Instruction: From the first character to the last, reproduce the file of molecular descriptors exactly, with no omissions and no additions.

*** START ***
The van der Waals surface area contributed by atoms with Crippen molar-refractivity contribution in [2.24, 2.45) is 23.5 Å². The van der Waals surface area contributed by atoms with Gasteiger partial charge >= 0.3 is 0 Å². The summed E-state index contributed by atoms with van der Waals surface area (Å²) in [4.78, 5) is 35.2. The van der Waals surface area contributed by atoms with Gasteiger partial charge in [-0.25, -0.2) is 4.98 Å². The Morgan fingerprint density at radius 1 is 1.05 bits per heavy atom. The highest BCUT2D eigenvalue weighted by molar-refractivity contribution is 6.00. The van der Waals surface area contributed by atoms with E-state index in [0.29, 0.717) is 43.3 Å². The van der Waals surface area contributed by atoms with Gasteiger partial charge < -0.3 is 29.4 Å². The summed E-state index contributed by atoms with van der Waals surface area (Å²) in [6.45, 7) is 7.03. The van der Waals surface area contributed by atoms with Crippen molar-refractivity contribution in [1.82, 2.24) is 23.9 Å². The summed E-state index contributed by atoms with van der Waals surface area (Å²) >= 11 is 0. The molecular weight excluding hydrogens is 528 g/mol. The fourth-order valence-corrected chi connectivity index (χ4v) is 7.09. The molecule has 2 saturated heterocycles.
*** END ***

The van der Waals surface area contributed by atoms with Crippen molar-refractivity contribution in [2.24, 2.45) is 23.5 Å². The van der Waals surface area contributed by atoms with Gasteiger partial charge >= 0.3 is 0 Å². The summed E-state index contributed by atoms with van der Waals surface area (Å²) in [4.78, 5) is 35.2. The van der Waals surface area contributed by atoms with Gasteiger partial charge in [-0.25, -0.2) is 4.98 Å². The Morgan fingerprint density at radius 1 is 1.05 bits per heavy atom. The highest BCUT2D eigenvalue weighted by molar-refractivity contribution is 6.00. The van der Waals surface area contributed by atoms with E-state index in [0.29, 0.717) is 43.3 Å². The van der Waals surface area contributed by atoms with Gasteiger partial charge < -0.3 is 29.4 Å². The summed E-state index contributed by atoms with van der Waals surface area (Å²) in [6.45, 7) is 7.03. The van der Waals surface area contributed by atoms with Crippen molar-refractivity contribution in [1.82, 2.24) is 23.9 Å². The summed E-state index contributed by atoms with van der Waals surface area (Å²) >= 11 is 0. The molecular weight excluding hydrogens is 528 g/mol. The fourth-order valence-corrected chi connectivity index (χ4v) is 7.09. The molecule has 2 saturated heterocycles.